5. ‘Universal Chapel’ by Okuda San Miguel, Fort Smith, Arkansas

‘Universal Chapel’ by Okuda San Miguel, Fort Smith, Arkansas
Image by Okuda San Miguel

Commissioned by the women-led art platform, JUSTKIDS, Madrid-based artist, Okuda San Miguel, repainted the formerly-abandoned family home to feature an array of psychedelic colors and patterns, drawing inspiration from Native American cultures who live near the downtown Fort Smith area. Cool fact: the house is now a cultural center for local children.

6. ‘Slide Mantra’ by Isamu Noguchi, Miami, Florida

‘Slide Mantra’ by Isamu Noguchi, Miami, Florida
Photo by Evergreene Architectural Arts

Bayfront Park is one of downtown Miami’s most well-known green spaces and was designed by the Japanese-American modernist artist, Isamu Noguchi. Within the park is the colossal 29-ton marble statue, Slide Mantra, which was created by Noguchi to represent the United States in the 1986 Venice Biennale.

7. ‘Flower Girl’ by Madeline Wiener, Denver, Colorado

‘Flower Girl’ by Madeline Wiener, Denver, Colorado
Photo by Madeline Wiener

As the Denver Botanic Gardens are slowly reopening to the public this summer, enjoy peacefully communing with nature in the Sensory Garden, home to abstract sculptor Madeline Wiener’s Flower Girl. Carved from solid Colorado Yule marble, she represents joy and happiness found from exploring the outdoors.

8. ‘Open Room Austin’ by Roberto Behar and Rosario Marquardt, Austin, Texas

‘Open Room Austin’ by Roberto Behar and Rosario Marquardt, Austin, Texas
Image by R&R Studios

This metal installation features a long table with a “lace” tablecloth, adjoining seating, and four hanging lights - giving a homey, domestic air to the public park. Open Room Austin was designed to be a more social form of public art, where visitors can come together and form close connections while sitting together. Feel free to catch up with friends and loved ones there – and remember to stay six-feet apart!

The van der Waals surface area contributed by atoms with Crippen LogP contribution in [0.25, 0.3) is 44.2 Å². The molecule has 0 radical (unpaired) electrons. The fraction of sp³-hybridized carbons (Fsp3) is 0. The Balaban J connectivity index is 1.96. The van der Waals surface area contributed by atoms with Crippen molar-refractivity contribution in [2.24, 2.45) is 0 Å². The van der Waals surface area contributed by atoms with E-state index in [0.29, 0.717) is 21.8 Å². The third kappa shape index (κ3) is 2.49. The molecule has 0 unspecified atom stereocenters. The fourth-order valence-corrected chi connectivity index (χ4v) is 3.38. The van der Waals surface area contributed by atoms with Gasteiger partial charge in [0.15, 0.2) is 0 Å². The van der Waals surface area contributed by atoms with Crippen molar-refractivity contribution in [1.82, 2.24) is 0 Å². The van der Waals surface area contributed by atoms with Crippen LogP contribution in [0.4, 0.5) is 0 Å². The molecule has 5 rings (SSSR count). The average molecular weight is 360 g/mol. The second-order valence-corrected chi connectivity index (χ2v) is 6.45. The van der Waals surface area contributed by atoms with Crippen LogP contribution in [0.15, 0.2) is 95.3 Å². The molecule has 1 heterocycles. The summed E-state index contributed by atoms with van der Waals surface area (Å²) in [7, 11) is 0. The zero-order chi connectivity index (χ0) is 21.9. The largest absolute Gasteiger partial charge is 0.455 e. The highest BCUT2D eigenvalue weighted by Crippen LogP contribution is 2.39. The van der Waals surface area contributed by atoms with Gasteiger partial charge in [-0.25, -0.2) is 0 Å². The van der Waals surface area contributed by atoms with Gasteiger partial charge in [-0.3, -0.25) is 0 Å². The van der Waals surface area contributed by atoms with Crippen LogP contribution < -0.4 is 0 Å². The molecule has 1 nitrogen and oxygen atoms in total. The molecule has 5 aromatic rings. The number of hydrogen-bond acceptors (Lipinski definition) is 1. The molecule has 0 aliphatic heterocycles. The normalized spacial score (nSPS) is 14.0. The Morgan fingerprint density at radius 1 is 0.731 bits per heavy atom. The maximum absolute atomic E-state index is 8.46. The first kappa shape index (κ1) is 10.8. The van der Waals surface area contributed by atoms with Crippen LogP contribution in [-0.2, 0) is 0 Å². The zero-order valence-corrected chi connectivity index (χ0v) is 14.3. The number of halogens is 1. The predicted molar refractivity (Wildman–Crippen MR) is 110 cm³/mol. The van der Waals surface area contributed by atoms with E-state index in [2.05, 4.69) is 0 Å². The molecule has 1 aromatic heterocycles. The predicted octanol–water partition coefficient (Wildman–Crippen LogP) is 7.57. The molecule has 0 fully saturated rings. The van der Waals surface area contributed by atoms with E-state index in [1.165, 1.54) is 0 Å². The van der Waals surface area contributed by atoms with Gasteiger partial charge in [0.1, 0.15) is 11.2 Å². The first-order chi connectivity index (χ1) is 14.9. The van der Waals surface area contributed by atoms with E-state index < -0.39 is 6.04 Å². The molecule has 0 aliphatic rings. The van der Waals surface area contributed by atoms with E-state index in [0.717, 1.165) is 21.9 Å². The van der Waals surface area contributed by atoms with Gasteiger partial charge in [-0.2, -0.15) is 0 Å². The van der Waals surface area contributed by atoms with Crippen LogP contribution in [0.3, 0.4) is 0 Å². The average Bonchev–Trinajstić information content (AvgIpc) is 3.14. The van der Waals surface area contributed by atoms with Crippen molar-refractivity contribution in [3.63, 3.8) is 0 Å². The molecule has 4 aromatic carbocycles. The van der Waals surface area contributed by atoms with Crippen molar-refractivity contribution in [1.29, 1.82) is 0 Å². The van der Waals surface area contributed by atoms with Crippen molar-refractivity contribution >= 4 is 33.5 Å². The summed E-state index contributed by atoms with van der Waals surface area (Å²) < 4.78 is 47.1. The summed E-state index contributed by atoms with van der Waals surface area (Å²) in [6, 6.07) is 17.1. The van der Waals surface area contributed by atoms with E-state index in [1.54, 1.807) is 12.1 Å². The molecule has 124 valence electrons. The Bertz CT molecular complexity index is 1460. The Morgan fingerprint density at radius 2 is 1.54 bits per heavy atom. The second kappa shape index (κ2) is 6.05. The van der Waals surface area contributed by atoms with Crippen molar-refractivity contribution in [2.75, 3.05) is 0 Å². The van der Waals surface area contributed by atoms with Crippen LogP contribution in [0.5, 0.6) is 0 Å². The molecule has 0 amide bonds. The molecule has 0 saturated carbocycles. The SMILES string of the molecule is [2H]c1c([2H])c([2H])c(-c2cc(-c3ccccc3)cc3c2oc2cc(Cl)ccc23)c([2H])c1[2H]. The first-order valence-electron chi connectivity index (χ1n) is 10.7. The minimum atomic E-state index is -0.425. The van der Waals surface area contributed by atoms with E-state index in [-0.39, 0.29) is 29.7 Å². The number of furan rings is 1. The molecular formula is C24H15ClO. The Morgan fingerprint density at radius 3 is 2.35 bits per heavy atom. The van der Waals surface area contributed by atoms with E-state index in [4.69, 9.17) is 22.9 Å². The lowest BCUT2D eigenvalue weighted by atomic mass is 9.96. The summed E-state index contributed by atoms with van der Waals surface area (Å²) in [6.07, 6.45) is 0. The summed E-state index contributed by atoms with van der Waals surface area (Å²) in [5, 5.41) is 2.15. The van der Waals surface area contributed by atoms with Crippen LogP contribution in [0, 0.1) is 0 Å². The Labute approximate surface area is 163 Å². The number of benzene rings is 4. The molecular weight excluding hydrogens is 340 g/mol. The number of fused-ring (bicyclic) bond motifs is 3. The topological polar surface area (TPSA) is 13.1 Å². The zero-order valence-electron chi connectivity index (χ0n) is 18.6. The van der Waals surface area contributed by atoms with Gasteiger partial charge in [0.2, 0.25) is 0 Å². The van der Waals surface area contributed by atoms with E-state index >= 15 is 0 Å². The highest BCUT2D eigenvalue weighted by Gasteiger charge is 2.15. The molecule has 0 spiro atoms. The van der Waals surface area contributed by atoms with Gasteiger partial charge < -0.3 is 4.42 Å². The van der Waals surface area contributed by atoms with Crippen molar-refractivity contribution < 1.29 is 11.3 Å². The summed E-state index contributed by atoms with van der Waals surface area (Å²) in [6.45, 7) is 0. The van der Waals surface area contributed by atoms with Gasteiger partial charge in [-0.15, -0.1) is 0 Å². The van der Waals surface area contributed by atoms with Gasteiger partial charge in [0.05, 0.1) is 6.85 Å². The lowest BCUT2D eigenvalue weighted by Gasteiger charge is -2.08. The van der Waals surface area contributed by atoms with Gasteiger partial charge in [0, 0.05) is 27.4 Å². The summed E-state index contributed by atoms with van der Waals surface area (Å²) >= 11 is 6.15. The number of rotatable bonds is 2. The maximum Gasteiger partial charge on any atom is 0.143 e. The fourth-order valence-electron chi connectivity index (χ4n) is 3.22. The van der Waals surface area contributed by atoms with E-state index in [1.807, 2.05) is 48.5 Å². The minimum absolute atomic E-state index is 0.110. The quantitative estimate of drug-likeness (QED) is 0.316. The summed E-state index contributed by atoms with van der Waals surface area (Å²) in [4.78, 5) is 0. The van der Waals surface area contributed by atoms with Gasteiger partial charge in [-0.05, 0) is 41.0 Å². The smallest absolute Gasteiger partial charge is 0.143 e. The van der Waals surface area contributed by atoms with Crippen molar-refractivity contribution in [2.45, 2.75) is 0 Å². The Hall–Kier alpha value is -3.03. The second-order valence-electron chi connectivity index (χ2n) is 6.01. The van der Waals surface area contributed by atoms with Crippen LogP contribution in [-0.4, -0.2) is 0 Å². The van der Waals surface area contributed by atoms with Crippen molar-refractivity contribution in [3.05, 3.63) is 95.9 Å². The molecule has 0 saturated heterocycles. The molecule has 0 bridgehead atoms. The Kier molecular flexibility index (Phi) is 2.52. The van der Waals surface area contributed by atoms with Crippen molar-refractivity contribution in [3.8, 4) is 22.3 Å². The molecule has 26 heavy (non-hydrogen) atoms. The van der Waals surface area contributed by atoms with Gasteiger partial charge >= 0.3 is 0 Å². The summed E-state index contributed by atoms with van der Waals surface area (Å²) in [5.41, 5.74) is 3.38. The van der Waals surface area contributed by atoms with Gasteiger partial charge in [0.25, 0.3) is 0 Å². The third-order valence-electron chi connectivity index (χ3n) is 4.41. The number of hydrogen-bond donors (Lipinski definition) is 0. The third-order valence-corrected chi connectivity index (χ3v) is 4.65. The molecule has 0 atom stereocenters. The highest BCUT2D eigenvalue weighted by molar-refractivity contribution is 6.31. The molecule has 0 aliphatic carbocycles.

9. ‘Urban Light’ by Chris Burden, Los Angeles, California

‘Urban Light’ by Chris Burden, Los Angeles, California
Photo by The Chris Burden Estate

Crafted by the American artist Chris Burden, Urban Light features over 200 original Southern Californian steetlamps dating from the 1920/30s that the artist collected over several years. This piece has become a famous landmark in Los Angeles, paying homage to the ever-evolving history and design of the city. It has been featured in several movies and tv shows, from Ivan Reitman’s No Strings Attached to Garry Mashall’s Valentine’s Day.

10. “You’ve Always Been Essential” by Steffi Lynn, New York, New York

“You’ve Always Been Essential” by Steffi Lynn, New York, New York

If you’re near Lenox Hill Hospital on 77th street, make sure to check out Indiewalls artist Steffi Lynn’s brightly-illustrated sign, as part of our non-profit Give A Sign campaign; in response to Covid-19, we’ve been collaborating with artists to design and install encouraging public artwork banners outside of NYC hospitals to help spread joy and positivity to our incredible and hardworking healthcare workers. For each banner, we also donate 300 prints to the hospital employees to bring the message home.


While the world changes, we are doing our best to go with the flow - or raging storm - and to make a difference in little, everyday experiences. Interested in learning more about our public art installations? Check out Give A Sign here.